When my girls were little I was always singing songs and saying rhymes with them. Usually it was in the car when I knew they were a captive audience.

Maci and Natia probably got sick of my non-stop word play, but they always seemed to be up for it.

By the time they went to Kindergarten their phonemic awareness skills, or the ability to hear, identify, and manipulate the sounds in spoken words, were rockin’ because of the hours they spent singing and rhyming with me.

They also had a huge bank of words in their head that were woven together through, you guessed it, songs and rhymes!

Although there has been a lot of debate about what “ready to read” means, the science of reading states that children become fluent readers when they are explicitly taught phonemic awareness, phonics, vocabulary, fluency and comprehension.

Turns out the songs and rhymes we were having so much fun with were not only bonding us, they were naturally laying the foundation for what would be one of the most difficult skills they would need to master in order to be successful in school and life!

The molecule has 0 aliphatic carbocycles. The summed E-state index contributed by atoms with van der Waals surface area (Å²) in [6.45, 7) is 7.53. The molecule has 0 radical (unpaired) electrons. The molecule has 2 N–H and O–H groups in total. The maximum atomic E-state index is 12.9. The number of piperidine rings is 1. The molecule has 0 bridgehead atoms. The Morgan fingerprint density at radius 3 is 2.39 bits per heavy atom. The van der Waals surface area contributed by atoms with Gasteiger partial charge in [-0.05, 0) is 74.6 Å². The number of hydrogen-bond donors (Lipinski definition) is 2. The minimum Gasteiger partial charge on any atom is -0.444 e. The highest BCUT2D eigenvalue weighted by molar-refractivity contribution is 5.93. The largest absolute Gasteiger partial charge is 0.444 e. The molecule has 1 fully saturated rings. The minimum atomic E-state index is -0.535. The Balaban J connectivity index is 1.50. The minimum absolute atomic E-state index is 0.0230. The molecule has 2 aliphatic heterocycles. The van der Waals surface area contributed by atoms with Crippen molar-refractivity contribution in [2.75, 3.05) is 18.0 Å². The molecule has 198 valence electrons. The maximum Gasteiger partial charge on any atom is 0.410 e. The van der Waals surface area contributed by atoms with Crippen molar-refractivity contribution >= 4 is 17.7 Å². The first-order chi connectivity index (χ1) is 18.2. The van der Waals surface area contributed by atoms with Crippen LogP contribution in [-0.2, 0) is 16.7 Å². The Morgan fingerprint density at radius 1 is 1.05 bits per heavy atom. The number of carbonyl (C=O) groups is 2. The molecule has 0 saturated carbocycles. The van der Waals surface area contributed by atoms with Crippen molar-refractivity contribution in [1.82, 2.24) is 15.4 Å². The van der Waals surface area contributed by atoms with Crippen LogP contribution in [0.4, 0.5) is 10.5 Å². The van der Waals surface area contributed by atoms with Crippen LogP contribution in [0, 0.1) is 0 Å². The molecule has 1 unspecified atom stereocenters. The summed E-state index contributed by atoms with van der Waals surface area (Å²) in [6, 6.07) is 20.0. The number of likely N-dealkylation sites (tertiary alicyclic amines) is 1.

Songs and nursery rhymes are filled with (but not limited to)….

 1.Rich Vocabulary – The words the girls were exposed to in these songs and rhymes were vast and vibrant!

They went beyond the vocabulary they were hearing at home which only expanded their word bank.

How often do you say “pizza, pickle, pumpernickel” in the same sentence?!? Yet, those were they lyrics in one of the girls’ favorite tickle games.Learn it here.

2. Sentence Structure – Yep, noun, verb, adjective…they are all there in predictable places and children get to hear that structure over and over and over.

3. Syllables – The rhythm of a song often reflects the syllables of the lyrics. Syllables are sometimes referred to as the “beats” of spoken language and they break the word into chunks which help children sound them out.  Many songs even change pitches within the word to make it even more obvious they are separate. Therefore, when a teacher introduces the concept of syllables in Kindergarten or First Grade, children who have been exposed to music will naturally hear the syllables.

4. Rhyming – Last, but surely not least, rhyming! Songs and well, rhymes are filled with words that have similar-sounding final syllables. When children hear enough of them, they begin to produce their own rhymes which shows their ability to manipulate language – a key skill in learning to read.

Children Need More Music!

What’s sad is the amount of children who come to school with very few songs and nursery rhymes in their heads!

That is why it is so important for educators to fill children up with songs and rhymes ASAP! But let’s face it, “Twinkle, Twinkle” can only be sung so many times.

If you are ready to add some new songs and rhymes to get your little ones ready to read then Check out “A Year of Music” and you’ll have a new song to share every month of the year!

Rather us be your child or schools music teacher? Then check out our virtual music classes for little ones here!